Since the implementation of the National Health Insurance Law in 1995, the Myers-JDC-Brookdale Institute has been studying the performance of the health system from the consumers’ perspective. The surveys, which are conducted every two years, monitor the degree to which the law’s principal goals – improved quality of health services and increased equality among population groups – have been attained.
The survey, which was conducted in 2003 and whose findings are presented in this report, is the fifth in the series (previous surveys were conducted in 2001, 1999, 1997 and 1995).
This report examines the functioning of the health system over time from the consumer’s perspective, and according to consumers’ reports. The findings of the survey have been broadly disseminated, and were presented in early 2004 to the Minister of Health and the administration of that ministry, the members of the Health Council, and health plan senior managers; key findings have also been quoted in Knesset committees and by the media. This report expands on that initial analysis, and addresses in more detail major issues in the functioning of the health system. The following are among them:
Trends in the level of services during a period of cost containment
Equality among populations in satisfaction with, and accessibility to, services
Out-of-pocket payments and financial burden
Forfeiting medical treatment and prescription medications because of the cost
Health plans’ cost containment actions
Patients’ opinions of family physicians and health promotion activities
Dissemination of information to the public and the level of information that the public possesses about its rights
Public assessment of the health system’s functioning and concerns for the future
The importance of the study lies in its providing ongoing information, which helps policymakers monitor system performance, with the aim of examining the effect of the change, identifying trends that are desirable and should be reinforced and undesirable side effects that require special attention. The study gives voice to the opinions of consumers, and thus makes it possible to consider them when setting policy.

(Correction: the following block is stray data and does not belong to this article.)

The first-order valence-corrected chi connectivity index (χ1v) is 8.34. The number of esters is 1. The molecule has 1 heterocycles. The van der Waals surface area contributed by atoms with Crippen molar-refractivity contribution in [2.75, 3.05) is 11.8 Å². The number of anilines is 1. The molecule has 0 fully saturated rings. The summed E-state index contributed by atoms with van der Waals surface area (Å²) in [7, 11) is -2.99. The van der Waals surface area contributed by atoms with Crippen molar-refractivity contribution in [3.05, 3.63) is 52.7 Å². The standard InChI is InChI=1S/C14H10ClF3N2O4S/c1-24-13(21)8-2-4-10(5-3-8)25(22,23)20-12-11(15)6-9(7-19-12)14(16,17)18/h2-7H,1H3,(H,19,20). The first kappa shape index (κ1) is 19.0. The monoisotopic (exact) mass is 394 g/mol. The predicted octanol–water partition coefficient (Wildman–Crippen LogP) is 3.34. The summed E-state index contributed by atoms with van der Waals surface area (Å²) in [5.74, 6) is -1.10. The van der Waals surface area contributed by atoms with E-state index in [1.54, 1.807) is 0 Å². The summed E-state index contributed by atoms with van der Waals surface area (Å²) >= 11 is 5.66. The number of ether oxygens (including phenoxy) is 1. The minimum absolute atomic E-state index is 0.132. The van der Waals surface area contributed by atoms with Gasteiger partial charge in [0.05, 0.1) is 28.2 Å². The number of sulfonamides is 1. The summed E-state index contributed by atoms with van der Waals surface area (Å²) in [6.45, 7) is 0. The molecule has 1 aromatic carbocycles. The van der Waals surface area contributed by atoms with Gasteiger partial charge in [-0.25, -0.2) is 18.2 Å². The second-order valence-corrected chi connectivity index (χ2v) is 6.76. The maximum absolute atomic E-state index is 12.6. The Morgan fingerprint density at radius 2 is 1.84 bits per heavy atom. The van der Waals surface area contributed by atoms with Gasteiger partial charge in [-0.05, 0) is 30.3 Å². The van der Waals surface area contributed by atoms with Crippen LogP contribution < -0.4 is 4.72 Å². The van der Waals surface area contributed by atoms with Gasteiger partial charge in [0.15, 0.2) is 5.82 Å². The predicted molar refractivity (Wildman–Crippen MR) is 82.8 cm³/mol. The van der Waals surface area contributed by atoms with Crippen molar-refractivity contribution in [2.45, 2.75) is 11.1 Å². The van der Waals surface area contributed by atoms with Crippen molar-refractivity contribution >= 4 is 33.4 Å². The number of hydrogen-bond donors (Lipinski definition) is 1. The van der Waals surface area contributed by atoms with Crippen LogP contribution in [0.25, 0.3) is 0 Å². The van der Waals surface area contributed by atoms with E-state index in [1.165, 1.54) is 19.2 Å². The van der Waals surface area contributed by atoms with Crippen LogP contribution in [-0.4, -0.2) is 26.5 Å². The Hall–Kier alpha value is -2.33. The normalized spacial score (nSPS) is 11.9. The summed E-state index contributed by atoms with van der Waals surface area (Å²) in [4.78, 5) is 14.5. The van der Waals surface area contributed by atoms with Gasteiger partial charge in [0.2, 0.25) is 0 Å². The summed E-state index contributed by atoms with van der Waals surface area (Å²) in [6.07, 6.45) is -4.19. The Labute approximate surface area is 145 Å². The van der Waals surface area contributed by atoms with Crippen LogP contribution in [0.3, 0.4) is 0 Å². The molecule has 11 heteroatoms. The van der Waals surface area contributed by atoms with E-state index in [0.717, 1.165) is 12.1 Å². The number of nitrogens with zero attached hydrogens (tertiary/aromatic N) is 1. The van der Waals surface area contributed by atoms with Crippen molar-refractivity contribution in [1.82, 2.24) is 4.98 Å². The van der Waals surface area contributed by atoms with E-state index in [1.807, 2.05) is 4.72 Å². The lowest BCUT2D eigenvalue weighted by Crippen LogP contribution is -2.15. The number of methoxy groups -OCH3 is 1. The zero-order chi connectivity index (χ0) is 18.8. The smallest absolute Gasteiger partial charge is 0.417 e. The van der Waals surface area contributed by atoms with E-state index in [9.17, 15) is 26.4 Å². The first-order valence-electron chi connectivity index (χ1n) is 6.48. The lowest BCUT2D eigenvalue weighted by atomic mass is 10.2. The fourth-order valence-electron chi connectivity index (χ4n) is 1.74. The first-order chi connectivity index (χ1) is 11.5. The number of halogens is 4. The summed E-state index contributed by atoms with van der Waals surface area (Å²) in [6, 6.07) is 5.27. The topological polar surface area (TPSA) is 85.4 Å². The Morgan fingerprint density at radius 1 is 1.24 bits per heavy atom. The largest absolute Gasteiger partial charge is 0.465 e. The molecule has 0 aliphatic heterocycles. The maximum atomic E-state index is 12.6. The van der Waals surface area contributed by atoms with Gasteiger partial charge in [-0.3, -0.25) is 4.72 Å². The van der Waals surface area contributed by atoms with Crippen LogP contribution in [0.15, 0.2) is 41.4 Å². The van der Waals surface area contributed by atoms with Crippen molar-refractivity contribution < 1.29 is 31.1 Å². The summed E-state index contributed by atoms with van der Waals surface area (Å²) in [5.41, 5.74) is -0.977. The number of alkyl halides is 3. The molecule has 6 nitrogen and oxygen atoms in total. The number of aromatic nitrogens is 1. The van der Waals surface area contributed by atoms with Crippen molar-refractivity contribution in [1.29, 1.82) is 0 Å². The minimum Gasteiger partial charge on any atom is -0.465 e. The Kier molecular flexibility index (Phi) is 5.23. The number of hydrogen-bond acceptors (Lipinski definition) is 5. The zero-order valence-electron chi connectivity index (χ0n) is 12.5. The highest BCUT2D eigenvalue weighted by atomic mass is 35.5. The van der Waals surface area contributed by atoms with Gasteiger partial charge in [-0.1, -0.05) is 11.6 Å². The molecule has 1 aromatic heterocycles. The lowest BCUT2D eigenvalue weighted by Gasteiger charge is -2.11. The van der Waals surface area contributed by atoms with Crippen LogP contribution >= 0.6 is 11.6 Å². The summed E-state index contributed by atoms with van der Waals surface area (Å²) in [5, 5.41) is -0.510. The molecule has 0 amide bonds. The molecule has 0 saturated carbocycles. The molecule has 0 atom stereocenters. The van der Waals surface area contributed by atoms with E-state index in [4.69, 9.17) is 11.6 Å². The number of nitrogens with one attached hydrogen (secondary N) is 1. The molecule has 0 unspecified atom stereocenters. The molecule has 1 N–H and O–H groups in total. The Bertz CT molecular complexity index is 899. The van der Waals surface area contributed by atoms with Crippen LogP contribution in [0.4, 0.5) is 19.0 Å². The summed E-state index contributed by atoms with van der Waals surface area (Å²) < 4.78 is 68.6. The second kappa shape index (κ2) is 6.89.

This report was written in the framework of the Cooperative Program in Health Policy Research of the government of Israel and the Myers-JDC-Brookdale Institute, and was funded with the assistance of the Ministry of Health, Clalit Health Services, Maccabi Healthcare Services, the Leumit Health Fund, and Meuhedet Health Services.
Citations in the professional and academic literature
Shadmi, E., Zisberg, A., & Coleman, E. A. (2009). Translation and validation of the Care Transition Measure into Hebrew and Arabic. International Journal for Quality in Health Care, 21(2), 97-102.
Gross, R., Brammli-Greenberg, S., Tabenkin, H., & Benbassat, J. (2007). Primary care physicians’ discussion of emotional distress and patient satisfaction. The International Journal of Psychiatry in Medicine, 37(3), 331-345.
Rosen, B., Brammli‐Greenberg, S., Gross, R., & Feldman, R. (2011). When co‐payments for physician visits can affect supply as well as demand: findings from a natural experiment in Israel’s national health insurance system. The International journal of health planning and management, 26(2), e68-e84.
Shmueli, A., & Nissan-Engelcin, E. (2013). Local availability of physicians’ services as a tool for implicit risk selection. Social Science & Medicine, 84, 53-60.
Sax, P., & Shmueli, A. (2010). Impact of pharmaceutical regulation and policies on health system performance goals in Israel. In Pharmaceutical Markets and Insurance Worldwide(pp. 77-101). Emerald Group Publishing Limited.
Chernichovsky, D., Koreh, M., Soffer, S., & Avrami, S. (2010). Long-term care in Israel: Challenges and reform options. Health policy, 96(3), 217-225.